Nisa Retail is the latest of the symbol operators which, having realised the potential of the fuel retailing sector, wants to significantly raise its forecourt profile.
But unlike the other symbol brands, Nisa intends to push its name on the pole sign as a fuel retailer, not just in the forecourt shop. To that end Nisa recently announced an agreement with Greenergy, the UK’s leading supplier of petrol and diesel.
"Many of our retail members operate petrol stations with on-site stores and so we’re delighted to be able to support these members by extending our offering from the store to the forecourt," explains Raj Krishan, retail development director at Nisa.
"Through this exciting partnership with Greenergy, we’re now able to offer our members fuel supply under a choice of forecourt brands, including the Nisa and Loco symbol, with the operating efficiencies and high service levels for which Greenergy is renowned."
In a nutshell it means that Nisa can offer fuel under the Nisa brand, using Greenergy as the method for providing it. "It’s a natural progression. We wanted to offer the complete package, which included fuel as well as supplying food, groceries and impulse products," explains Krishan.
"It’s about closing the gap, giving retailers the full one-stop solution, as opposed to being able to do some of it, but the retailer has to go elsewhere for the rest of it. It’s also a way of making sure we expand the brand."
Leaps and bounds
Krishan says Nisa has really come on in leaps and bounds in recent years. "On forecourts we now want to complete the link by having the Nisa brand on the pole sign, as opposed to having another brand and potential confusion for the customer from the pole sign to the actual store. It allows us to take the strong value and quality message from the stores and roll it out to the forecourt as well."
In determining the impact of the Nisa name as a fuel brand, the symbol operator undertook some consumer research with shopper insight specialist Him early last year.
It revealed that seven out of 10 people who shopped at a forecourt weren’t particularly conscious of the brand. They were more concerned about the value offer, ie the price of fuel, as opposed to the brand above it.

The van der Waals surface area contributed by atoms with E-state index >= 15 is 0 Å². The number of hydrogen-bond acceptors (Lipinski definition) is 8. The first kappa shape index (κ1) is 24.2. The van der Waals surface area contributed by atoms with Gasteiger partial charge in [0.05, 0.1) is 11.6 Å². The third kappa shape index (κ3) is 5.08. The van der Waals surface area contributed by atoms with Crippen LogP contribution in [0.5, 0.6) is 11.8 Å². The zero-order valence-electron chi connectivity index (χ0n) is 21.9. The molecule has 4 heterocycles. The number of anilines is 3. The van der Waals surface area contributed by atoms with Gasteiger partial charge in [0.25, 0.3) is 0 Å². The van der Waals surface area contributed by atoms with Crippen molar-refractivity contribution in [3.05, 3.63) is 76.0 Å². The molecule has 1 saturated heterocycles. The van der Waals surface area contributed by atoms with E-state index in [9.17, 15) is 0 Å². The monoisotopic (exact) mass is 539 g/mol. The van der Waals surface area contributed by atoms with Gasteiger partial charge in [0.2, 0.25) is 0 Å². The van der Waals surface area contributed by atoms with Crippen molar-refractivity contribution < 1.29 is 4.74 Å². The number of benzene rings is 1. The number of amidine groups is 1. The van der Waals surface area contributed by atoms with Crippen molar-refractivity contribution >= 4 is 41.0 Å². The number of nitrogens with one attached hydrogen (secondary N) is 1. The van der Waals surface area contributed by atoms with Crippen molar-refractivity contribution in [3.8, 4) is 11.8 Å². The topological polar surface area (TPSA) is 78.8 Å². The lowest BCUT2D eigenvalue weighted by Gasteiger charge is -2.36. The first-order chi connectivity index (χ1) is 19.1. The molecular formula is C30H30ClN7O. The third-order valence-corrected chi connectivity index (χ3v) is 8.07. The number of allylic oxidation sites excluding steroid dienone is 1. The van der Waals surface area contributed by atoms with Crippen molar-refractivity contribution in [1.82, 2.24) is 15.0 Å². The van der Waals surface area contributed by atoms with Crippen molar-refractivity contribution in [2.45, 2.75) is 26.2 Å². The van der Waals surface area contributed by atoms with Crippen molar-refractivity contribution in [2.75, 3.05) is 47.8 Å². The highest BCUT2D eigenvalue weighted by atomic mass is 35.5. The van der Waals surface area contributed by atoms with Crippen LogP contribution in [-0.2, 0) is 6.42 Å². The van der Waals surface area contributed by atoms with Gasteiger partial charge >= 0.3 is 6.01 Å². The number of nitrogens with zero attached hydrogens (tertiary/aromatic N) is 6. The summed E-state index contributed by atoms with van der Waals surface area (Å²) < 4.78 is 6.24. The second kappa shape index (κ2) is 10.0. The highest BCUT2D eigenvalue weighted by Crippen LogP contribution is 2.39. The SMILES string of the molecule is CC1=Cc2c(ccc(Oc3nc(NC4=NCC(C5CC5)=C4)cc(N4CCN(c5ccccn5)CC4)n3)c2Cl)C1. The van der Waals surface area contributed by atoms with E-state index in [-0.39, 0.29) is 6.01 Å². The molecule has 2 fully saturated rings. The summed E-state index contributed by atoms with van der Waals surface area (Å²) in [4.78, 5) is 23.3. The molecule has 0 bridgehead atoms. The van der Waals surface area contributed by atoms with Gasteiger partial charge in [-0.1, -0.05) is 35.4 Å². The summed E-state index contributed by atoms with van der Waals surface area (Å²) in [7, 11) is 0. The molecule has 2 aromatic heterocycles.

"Clearly it’s not going to be right for all locations," says Krishan. "But there’s a majority opinion there, and we believe it will work. You’ve only got to look at the multiples and see how they perform they’ve made a success of own-branded fuel and we take encouragement from that. Customers don’t go to a supermarket forecourt because they think Sainsbury’s, for example, is a great fuel provider, they go because the location is convenient and the price of fuel is competitive."
In fact, far from being put off by the presence of the Nisa logo at the pumps, Krishan says the brand’s offering of quality, value and convenience would be reflected in the fuel brand. "It gets wrapped up in the whole offering. The shop and the forecourt offer will complement each other."
Krishan believes Nisa should work well on the forecourt because of its well-established offering of food, groceries and services within the convenience sector: "There has been a massive explosion of convenience retailing on forecourts. A growing number of fuel retailers are looking at their forecourt shops and saying ’we need to develop this’. We’ve got the perfect fit, not just with the Nisa brand and subsequent brands such as Loco. But, as part of the research we conducted last year, we also looked at the market in terms of shopper segmentation, and we’ve developed three formats for forecourts as well."
The three main formats include: convenience high on shop sales, low on fuel, such as in a neighbourhood area; transient high on fuel, but the shop is more food on the move, meal for tonight and impulse destination; essentials the one in the middle, a sort of hybrid which is neither one or the other, it’s actually both.
Says Krishan: "This means we’ve got a good range of offers that we can take to the forecourt dealers and operators and deliver some value."
There are already around 130 forecourts with Nisa-branded stores under an eclectic mix of fascias. But since it embarked on its fully focused forecourt shop offering a few months ago, Nisa has attracted interest from 30 new operators. The recent Greenergy announcement led to the phone ringing non-stop, stresses Krishan.
"We feel we have a very credible offer. I’d be very disappointed if we weren’t into double digits in terms of the number of sites we bring on to the fuel offer by the end of this calendar year.
"Dealers have been receptive to the plans and there is real excitement among the operators at the prospect of a high-quality, branded option for Nisa forecourt members.
"We envisage this development as being very successful and have already experienced great interest in the concept."